He is a member of the National Business Aviation Association (NBAA), Aircraft Owners and Pilots Association (AOPA), Experimental Aircraft Association (EAA), Commemorative Air Force (CAF) and he has extensive aviation experience as an instructor, an aerobatic performer and a participant in formation flying as well as a performer in numerous CAF military-based air shows.
Gary’s wealth of knowledge combined with his more than 35 years of lawyer experience makes him unique in knowing the pitfalls for pilots associated with having been arrested and/or suffering a driver’s license suspension, especially in DWI/DUI/BWI/FWI-related matters.
FWI Or Flying While Intoxicated Arrests Are Somewhat Rare, But They Do Happen.
The Strict Rules Outlined By The FAA Regulating The Consumption Of Alcohol By Crew Members Of Any Civil Aircraft, Whether Commercial Or Private, Prohibit Anyone From Acting As A Crew Member If He Or She Has Consumed Alcohol Within 8 Hours Of A Flight, While Under The Influence Of Alcohol Or Drugs, Or With A Blood Alcohol Content (BAC) Of .04 Or Greater.
Any Pilot Or Crew Member Who Is Convicted Of Violating Any Of These Provisions Can Face Imprisonment, Fines, And Revocation Of His Or Her Pilot’s License.
As A Pilot, You Operate Under An Implied Consent Law That Is Similar To The Rules Governing Vehicles On The Ground.
This Law Means That If You Are Suspected Of Being Under The Influence Of Alcohol Or Drugs,
You Must Take A Chemical Test When Requested.
If You Refuse The Test, You Could Be Levied A Substantial Fine And Risk Your Pilot’s License Being Suspended Or, Worse, Revoked.
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DWI And Pilot License Do Not Mix.
The Penalties Are Severe And Potentially Career Ending.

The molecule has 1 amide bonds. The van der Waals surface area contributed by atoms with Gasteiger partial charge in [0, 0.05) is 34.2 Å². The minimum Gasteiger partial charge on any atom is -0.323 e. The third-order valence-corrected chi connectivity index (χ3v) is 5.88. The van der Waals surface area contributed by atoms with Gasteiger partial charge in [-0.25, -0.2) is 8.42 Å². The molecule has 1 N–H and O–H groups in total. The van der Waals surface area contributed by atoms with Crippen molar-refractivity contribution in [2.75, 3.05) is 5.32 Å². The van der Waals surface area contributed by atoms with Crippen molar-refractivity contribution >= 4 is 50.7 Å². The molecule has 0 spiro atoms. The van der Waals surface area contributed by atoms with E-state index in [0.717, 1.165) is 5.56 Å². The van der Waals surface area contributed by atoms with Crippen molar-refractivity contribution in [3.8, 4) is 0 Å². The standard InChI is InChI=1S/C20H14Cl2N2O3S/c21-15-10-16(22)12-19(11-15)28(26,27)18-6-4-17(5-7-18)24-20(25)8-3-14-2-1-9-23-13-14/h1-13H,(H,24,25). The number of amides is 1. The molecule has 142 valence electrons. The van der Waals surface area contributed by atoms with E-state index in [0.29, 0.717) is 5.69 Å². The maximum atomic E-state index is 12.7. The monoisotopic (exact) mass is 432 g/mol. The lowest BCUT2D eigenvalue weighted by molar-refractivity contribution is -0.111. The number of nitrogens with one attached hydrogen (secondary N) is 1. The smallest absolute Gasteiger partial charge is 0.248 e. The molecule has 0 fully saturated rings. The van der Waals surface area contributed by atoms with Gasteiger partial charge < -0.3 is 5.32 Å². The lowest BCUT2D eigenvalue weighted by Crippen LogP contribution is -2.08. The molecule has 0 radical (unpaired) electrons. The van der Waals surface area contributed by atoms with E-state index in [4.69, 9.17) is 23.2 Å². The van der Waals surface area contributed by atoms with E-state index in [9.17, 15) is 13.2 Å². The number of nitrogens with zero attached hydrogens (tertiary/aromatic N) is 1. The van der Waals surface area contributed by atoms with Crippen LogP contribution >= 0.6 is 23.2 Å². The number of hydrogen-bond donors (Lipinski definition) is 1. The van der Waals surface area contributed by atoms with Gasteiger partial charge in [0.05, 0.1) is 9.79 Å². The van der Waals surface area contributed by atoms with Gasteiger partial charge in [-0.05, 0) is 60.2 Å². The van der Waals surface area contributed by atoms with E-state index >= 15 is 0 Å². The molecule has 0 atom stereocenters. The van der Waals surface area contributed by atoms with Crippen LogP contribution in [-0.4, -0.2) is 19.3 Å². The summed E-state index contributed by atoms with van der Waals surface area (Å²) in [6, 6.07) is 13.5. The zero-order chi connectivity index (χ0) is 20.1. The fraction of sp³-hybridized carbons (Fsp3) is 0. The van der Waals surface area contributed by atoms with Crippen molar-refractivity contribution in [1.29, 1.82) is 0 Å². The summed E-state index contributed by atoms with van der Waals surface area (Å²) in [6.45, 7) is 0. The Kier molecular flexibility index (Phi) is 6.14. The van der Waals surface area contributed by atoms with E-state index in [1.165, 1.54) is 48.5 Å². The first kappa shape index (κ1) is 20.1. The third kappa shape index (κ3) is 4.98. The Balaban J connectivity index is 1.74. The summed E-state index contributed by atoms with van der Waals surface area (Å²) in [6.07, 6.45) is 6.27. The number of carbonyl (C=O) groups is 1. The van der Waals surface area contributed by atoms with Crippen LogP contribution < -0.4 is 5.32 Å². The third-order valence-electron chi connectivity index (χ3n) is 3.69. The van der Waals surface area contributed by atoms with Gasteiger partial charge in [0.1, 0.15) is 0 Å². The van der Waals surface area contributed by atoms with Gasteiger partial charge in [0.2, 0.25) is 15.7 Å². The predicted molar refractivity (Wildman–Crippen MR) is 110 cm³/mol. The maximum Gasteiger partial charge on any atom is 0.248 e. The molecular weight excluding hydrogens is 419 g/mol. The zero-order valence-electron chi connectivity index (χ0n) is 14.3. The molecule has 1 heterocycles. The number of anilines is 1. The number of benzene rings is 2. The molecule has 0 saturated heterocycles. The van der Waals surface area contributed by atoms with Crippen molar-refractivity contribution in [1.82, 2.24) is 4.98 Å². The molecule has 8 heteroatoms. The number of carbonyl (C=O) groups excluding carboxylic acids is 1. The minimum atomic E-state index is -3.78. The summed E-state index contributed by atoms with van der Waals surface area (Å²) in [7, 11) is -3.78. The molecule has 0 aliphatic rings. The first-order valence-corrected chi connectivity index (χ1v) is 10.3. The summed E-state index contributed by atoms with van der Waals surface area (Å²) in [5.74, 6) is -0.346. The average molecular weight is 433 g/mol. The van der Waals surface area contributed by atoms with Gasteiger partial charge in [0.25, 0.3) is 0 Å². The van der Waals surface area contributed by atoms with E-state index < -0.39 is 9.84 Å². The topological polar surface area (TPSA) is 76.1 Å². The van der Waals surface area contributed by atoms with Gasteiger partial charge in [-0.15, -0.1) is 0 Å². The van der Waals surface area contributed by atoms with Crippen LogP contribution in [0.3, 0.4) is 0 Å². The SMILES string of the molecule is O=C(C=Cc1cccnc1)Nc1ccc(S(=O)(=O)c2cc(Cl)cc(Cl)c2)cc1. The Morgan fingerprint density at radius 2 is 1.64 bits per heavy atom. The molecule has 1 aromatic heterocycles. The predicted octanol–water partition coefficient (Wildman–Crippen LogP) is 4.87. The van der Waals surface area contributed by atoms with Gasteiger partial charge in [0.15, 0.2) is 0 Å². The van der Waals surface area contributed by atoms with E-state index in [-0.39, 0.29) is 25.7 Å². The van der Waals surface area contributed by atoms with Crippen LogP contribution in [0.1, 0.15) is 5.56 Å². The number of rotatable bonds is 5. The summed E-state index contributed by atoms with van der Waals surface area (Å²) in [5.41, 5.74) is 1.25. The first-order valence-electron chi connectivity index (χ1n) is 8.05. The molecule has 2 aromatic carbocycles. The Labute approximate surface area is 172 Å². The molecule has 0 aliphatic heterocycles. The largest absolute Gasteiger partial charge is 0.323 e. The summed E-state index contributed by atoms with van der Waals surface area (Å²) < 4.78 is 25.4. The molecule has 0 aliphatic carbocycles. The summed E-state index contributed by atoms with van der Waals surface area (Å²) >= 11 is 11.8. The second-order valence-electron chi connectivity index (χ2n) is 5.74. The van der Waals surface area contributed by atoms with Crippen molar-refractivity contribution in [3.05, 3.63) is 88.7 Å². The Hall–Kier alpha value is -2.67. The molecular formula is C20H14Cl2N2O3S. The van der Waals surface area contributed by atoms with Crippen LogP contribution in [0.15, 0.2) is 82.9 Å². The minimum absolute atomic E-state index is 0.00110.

If You Are A Licensed Pilot And You’ve Been Convicted Of DWI, You Must File A Pilot’s First-Class Medical Application And Report Your Status Within 60 Days Of Your Conviction To The FAA As Well As To The Civil Action Security Division In Oklahoma City, Oklahoma.
Also, If Your Driver’s License Has Been Suspended Because You Refused The Breath Or Blood Test, You Must Report The Actions Taken By The Court As A Result Of Your DUI Conviction.
Further, If Your Pilot’s License Is Suspended Through DMV Proceedings, You Must Report To The FAA Civil Action Security Division Within 60 Days.
It’s Important That You Report Your DWI Conviction Or Driver’s License Suspension, Because Failure To Do So Will Risk Further, Even Sharper Penalties Including Loss Of Your Pilot’s License.
In this video DWI Specialist and pilot Gary Trichter talks about what you should do if you get a DWI as a pilot.
Should you take the field sobriety test or refuse?
Will you lose your FAA license? How long will you lose your license?
Do you have to report a DWI to the FAA?
How long do you have to report a DWI to the FAA?
All this and more in this video.
Hello Texas aviation friends my name is Gary Trichter and I want to talk with you about two spectacular laws in Texas dealing with expunctions and record sealing in regard to DWIs.
If you got a DWI that’s a bad thing because it has so many collateral consequences.
One bad collateral consequence impacts your ability to fly in some form or fashion.
You certainly need to consider whether it needs to be reported to the FAA.
In this video DWI Specialist and pilot Gary Trichter talks about Medical applications & expunctions for Pilots with a DWI.
In This video I want to talk to you pilots about the collateral consequences for pilots who get a DWI.
AOPA’s Pilot Protection Services: http://pilot-protection-services.aopa.org/